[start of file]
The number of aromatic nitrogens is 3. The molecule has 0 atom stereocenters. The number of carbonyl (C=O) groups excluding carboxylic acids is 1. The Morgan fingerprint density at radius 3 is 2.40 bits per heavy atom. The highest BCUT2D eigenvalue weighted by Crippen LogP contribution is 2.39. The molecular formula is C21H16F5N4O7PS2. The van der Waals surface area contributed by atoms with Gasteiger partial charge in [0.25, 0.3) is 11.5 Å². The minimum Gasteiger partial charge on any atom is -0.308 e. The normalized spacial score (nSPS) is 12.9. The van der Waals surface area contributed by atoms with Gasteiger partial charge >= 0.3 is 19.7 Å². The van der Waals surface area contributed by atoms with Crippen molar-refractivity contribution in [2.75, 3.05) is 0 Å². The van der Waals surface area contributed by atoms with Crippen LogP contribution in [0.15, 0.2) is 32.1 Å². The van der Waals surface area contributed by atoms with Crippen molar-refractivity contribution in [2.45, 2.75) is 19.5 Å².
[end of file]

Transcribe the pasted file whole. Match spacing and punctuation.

The number of aromatic nitrogens is 3. The molecule has 0 atom stereocenters. The number of carbonyl (C=O) groups excluding carboxylic acids is 1. The Morgan fingerprint density at radius 3 is 2.40 bits per heavy atom. The highest BCUT2D eigenvalue weighted by Crippen LogP contribution is 2.39. The molecular formula is C21H16F5N4O7PS2. The van der Waals surface area contributed by atoms with Gasteiger partial charge in [0.25, 0.3) is 11.5 Å². The minimum Gasteiger partial charge on any atom is -0.308 e. The normalized spacial score (nSPS) is 12.9. The van der Waals surface area contributed by atoms with Gasteiger partial charge >= 0.3 is 19.7 Å². The van der Waals surface area contributed by atoms with Crippen molar-refractivity contribution in [2.75, 3.05) is 0 Å². The van der Waals surface area contributed by atoms with Crippen LogP contribution in [0.15, 0.2) is 32.1 Å². The van der Waals surface area contributed by atoms with Crippen molar-refractivity contribution in [2.45, 2.75) is 19.5 Å².